So, what is the best way to water your nepenthes to achieve this target? Well, you can use the top-bottom watering technique or the bottom watering method.

In top-bottom watering, you will need to add enough distilled water to an irrigation can and use it to water the plant from the top until excess water starts to drain out of the drainage holes at the bottom of the growing pot.

Make sure the excess water drains off well before you walk away. Avoid using clay pots because they can easily wick water and cause the potting mix to dry out relatively quickly.

The best way to water nepenthes is by using the bottom watering method by placing the growing container in a relatively shallow tray filled with distilled water; a third way the depth of the container. Don’t fill the tray more than a third of its depth.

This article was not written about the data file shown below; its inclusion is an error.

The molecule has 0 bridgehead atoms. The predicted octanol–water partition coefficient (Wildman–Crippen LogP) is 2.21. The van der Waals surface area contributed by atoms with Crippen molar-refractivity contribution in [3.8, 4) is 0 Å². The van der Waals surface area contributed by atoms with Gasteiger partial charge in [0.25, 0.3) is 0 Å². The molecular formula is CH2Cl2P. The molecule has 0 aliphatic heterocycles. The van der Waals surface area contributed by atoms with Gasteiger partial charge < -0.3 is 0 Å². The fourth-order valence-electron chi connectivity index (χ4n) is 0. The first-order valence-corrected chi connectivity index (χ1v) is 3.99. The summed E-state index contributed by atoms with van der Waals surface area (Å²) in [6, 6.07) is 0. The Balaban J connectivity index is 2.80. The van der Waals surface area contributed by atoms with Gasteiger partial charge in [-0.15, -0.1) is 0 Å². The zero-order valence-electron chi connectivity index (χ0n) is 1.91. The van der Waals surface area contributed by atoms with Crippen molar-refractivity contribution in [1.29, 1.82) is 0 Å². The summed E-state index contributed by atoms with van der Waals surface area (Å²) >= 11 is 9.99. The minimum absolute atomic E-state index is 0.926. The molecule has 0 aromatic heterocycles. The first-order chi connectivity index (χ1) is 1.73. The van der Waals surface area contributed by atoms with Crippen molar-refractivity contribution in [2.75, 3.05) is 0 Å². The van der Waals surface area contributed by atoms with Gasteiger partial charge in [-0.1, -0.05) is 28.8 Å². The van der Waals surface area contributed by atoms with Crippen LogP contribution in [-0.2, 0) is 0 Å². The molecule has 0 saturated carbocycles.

Take your pitcher plant and immerse it in the tray. Allow it to sit in the tray of water for up to 30 minutes before you remove it. The plant would have absorbed enough water to keep it going for three to five days before you water again.

The highland species that enjoy relatively cooler temperatures can benefit greatly from ice cubes placed on top of the potting mix every night. The ice cube will melt through the night and offer the moisture that the plant loves.

4. Don’t Let the Plant Sit in Water for Too Long

Using the bottom watering method can be tricky because you may be tempted to leave the plant sitting in the water tray for too long, thinking you are helping it.

Unfortunately, pitcher plants don’t like being waterlogged. The more they are waterlogged, the more they develop root rot that can kill your plant in no time. So, you should never let the plant sit in water for more than 30 minutes.